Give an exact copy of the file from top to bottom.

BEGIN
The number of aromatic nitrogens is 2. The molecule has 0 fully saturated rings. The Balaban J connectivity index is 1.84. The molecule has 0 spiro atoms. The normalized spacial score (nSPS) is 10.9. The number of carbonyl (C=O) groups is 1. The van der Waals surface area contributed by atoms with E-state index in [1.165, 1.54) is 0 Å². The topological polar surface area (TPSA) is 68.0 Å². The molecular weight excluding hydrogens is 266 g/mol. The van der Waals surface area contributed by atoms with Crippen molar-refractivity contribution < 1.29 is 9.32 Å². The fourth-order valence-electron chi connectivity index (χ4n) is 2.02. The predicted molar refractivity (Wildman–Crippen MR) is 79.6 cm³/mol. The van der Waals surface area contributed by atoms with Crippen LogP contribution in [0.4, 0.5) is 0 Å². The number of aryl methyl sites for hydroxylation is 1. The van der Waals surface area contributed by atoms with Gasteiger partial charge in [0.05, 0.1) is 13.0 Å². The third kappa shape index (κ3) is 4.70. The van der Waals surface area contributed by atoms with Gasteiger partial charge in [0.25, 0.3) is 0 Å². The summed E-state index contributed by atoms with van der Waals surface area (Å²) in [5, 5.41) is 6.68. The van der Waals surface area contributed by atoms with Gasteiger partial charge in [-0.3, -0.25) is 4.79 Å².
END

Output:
The number of aromatic nitrogens is 2. The molecule has 0 fully saturated rings. The Balaban J connectivity index is 1.84. The molecule has 0 spiro atoms. The normalized spacial score (nSPS) is 10.9. The number of carbonyl (C=O) groups is 1. The van der Waals surface area contributed by atoms with E-state index in [1.165, 1.54) is 0 Å². The topological polar surface area (TPSA) is 68.0 Å². The molecular weight excluding hydrogens is 266 g/mol. The van der Waals surface area contributed by atoms with Crippen molar-refractivity contribution < 1.29 is 9.32 Å². The fourth-order valence-electron chi connectivity index (χ4n) is 2.02. The predicted molar refractivity (Wildman–Crippen MR) is 79.6 cm³/mol. The van der Waals surface area contributed by atoms with Crippen LogP contribution in [0.4, 0.5) is 0 Å². The number of aryl methyl sites for hydroxylation is 1. The van der Waals surface area contributed by atoms with Gasteiger partial charge in [0.05, 0.1) is 13.0 Å². The third kappa shape index (κ3) is 4.70. The van der Waals surface area contributed by atoms with Gasteiger partial charge in [0.25, 0.3) is 0 Å². The summed E-state index contributed by atoms with van der Waals surface area (Å²) in [5, 5.41) is 6.68. The van der Waals surface area contributed by atoms with Gasteiger partial charge in [-0.3, -0.25) is 4.79 Å².